(2) The other member of the climbing team, the belayer (sometimes referred to as the "second"), is responsible for belaying the leader, removing the belay anchor, and retrieving the protection placed by the leader between belay positions (also called "cleaning the pitch").

(3) Before the climb starts, the second will normally set up the first belay while the leader is arranging his rack. When the belay is ready, the belayer signals, "BELAY ON", affirming that the belay is "on" and the rope will be managed as necessary. When the leader is ready, he double checks the belay. The leader can then signal, "CLIMBING", only as a courtesy, to let the belayer know he is ready to move. The belayer can reply with "CLIMB", again, only as a courtesy, reaffirming that the belay is "on" and the rope will be managed as necessary. The leader then begins climbing.

(4) While belaying, the second must pay close attention to the climber's every move, ensuring that the rope runs free and does not inhibit the climber's movements. If he cannot see the climber, he must "feel" the climber through the rope. Unless told otherwise by the climber, the belayer can slowly give slack on the rope as the climber proceeds on the route. The belayer should keep just enough slack in the rope so the climber does not have to pull it through the belay. If the climber wants a tighter rope, it can be called for. If the belayer notices too much slack developing in the rope, the excess rope should be taken in quickly. It is the belayer's responsibility to manage the rope, whether by sight or feel, until the climber tells him otherwise.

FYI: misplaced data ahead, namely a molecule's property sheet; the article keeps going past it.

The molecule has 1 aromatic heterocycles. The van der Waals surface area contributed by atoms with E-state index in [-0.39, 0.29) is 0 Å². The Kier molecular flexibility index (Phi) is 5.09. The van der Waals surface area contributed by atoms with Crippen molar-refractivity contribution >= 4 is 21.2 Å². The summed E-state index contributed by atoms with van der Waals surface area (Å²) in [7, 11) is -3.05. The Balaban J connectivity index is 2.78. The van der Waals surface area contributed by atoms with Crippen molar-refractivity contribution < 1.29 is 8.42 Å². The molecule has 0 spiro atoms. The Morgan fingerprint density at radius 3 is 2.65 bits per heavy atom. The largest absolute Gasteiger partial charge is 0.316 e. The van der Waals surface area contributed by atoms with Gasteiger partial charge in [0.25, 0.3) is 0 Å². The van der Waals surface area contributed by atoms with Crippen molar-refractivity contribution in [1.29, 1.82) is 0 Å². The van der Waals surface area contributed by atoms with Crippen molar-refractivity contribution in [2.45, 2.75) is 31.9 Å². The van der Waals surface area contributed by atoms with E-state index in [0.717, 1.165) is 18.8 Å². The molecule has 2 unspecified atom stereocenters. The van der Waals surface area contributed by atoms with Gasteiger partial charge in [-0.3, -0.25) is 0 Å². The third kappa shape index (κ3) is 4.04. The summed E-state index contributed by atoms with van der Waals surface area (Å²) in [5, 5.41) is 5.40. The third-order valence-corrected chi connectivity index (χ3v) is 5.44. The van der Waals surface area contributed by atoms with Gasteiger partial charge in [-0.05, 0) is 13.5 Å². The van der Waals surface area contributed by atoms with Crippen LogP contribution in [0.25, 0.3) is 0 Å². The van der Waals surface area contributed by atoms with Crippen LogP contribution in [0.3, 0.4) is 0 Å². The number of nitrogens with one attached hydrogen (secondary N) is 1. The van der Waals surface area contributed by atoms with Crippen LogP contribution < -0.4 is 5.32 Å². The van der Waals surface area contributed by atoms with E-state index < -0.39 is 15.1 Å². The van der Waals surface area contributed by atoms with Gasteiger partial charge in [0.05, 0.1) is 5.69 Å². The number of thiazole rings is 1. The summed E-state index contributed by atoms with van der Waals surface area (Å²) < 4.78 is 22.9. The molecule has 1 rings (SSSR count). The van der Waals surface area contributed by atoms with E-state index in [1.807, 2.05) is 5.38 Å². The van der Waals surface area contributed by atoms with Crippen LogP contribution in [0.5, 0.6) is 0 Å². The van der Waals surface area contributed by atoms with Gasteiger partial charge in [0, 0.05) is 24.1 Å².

(5) As the leader protects the climb, slack will sometimes be needed to place the rope through the carabiner (clipping), in a piece of protection above the tie-in point on the leaders harness. In this situation, the leader gives the command "SLACK" and the belayer gives slack, (if more slack is needed the command will be repeated). The leader is able to pull a bight of rope above the tie-in point and clip it into the carabiner in the protection above. When the leader has completed the connection, or the clip, the command "TAKE ROPE" is given by the leader and the belayer takes in the remaining slack.

(6) The leader continues on the route until either a designated belay location is reached or he is at the end of or near the end of the rope. At this position, the leader sets an anchor, connects to the anchor and signals "OFF BELAY". The belayer prepares to climb by removing all but at least one of his anchors and secures the remaining equipment. The belayer remains attached to at least one anchor until the command "BELAY ON" is given.